We are a resourceful people and many of us do have deeply held spiritual beliefs based on compassion. I am respectful that the image of Mohammed is not something to display. But, this is from HuffPo and I will share these teachings on compassion

“A good deed done to an animal is like a good deed done to a human being, while an act of cruelty to an animal is as bad as cruelty to a human being.” – (Mishkat al-Masabih)

“I never saw anyone who was more compassionate towards children than Allah’s Messenger (pbuh).” (Sahih Muslim)

“Every Muslim has to give in charity.” (Sahih Al-Bukhari)

“Stop, O people, that I may give you ten rules for your guidance in the battlefield. Do not commit treachery or deviate from the right path. You must not mutilate dead bodies. Neither kill a child, nor a woman, nor an aged man. Bring no harm to the trees, nor burn them with fire, especially those which are fruitful. Slay not any of the enemy’s flock, save for your food. You are likely to pass by people who have devoted their lives to monastic services; leave them alone.” (Prophet Muhammad’s Rules of War)

The problem seems to be in the application of all these teachings I find through various traditions of various religions and beliefs. It’s hard to find one where a main teacher does not teach–as a central tenant– compassion. It’s just really hard to find the followers that enact it.

So, I leave you on hopefully higher ground. I’m working on creating my own little library, little pantry, and community table as something always available other than something I’ve done when I’ve had the opportunity. I still am daily a neighbor among neighbors.

What’s on your reading and blogging list today? Check in and let us know how you are! We care!

Thursday Reads

Good Morning!!

If feels as if the long weekend has already begun. The Fourth of July is traditionally a time when the Boston area empties out as people head to the Cape or New Hampshire. I just hope that people will be careful about crowding the beaches. Fortunately, bars won’t be opened here until phase 4, so that is one advantage we have. Yesterday, Gov. Charlie Baker warned Massachusetts residents: ‘No Victory Laps From COVID-19′: Gov. Baker Urges Social Distancing Over July 4 Weekend. NBC10:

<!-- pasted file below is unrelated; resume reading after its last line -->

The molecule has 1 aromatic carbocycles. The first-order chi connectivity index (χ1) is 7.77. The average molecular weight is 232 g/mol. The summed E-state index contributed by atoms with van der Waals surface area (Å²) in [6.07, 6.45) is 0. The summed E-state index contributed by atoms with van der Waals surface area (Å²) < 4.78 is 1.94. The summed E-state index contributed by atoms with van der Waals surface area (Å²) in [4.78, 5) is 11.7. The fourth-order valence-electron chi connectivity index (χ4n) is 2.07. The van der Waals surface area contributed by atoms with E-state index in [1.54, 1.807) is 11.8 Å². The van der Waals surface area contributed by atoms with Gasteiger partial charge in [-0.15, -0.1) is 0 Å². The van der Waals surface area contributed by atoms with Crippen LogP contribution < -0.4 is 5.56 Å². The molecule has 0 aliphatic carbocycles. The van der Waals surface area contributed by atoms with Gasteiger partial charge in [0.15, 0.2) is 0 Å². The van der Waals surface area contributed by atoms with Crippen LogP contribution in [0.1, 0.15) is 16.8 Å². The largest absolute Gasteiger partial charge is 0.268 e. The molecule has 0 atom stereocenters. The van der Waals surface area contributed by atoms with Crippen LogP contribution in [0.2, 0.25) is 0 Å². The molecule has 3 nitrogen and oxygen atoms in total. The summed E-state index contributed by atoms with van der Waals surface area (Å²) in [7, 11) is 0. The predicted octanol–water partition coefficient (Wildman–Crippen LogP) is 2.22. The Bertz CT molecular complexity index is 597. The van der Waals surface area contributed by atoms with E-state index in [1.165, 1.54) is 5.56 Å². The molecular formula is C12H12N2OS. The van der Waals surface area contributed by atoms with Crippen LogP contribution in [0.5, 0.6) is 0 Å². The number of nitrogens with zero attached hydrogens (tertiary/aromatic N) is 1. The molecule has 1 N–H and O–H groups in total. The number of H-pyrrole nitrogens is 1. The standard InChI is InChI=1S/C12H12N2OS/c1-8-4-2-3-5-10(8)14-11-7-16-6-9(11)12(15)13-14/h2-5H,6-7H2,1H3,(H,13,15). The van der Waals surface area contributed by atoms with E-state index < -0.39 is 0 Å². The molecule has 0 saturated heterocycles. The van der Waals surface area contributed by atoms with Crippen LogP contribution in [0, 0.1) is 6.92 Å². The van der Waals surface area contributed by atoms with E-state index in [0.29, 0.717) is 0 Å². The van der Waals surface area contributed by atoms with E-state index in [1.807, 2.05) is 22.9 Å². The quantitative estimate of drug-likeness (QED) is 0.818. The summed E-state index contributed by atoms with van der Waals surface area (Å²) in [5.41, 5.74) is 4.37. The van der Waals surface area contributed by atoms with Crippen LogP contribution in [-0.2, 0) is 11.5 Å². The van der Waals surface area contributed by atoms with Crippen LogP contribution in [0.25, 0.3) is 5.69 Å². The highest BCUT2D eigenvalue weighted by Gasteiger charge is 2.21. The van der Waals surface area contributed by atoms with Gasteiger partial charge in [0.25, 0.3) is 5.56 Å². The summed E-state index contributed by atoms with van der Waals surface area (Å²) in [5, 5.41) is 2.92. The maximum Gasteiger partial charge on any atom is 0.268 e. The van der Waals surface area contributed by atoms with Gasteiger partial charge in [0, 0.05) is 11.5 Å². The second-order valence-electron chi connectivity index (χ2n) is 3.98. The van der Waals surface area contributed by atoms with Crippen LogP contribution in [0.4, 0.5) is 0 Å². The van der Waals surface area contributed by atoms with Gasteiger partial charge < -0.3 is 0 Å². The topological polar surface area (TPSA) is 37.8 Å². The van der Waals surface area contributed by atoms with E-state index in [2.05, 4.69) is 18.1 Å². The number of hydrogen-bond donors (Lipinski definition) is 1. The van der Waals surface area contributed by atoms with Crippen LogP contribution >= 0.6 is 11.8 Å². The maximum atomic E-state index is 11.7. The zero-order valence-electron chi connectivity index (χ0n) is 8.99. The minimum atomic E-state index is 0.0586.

Massachusetts Gov. Charlie Baker on Wednesday urged residents to practice social distancing over the Fourth of July weekend, saying people should continue to take the coronavirus pandemic seriously to prevent a resurgence of cases.

“We have a big weekend coming up, it’s the Fourth of July, and I really hope people continue to take things seriously,” Baker said during a press conference at the Greater Boston YMCA.

“There are no victory laps from COVID… It’s not going to take the summer off,” he said, urging people to continue wearing masks and practicing social distancing and hygiene….

The governor said key metrics in the state’s efforts to contain the virus were continuing to trend downward. The state on Tuesday reported no new coronavirus deaths, the first time that’s happened in months.

“The continued fight against the virus depends almost completely and exclusively on all of us maintaining our vigilance and continuing to do the things that have made such a big difference in Massachusetts.”

Yesterday, the U.S. exceeded 50,000 new cases of Covid-19 for the first time. The Washington Post:

The United States reported 52,789 new coronavirus cases on Wednesday, the largest single-day total since the start of the pandemic. President Trump speculated in a Fox Business interview that the virus was “going to sort of just disappear” at some point.

Experts say that is unlikely, unless an overwhelming majority of people are infected and develop immunity, which could lead to millions of deaths, or through the successful development and deployment of a vaccine. There is a chance the coronavirus will never go away, some experts have warned.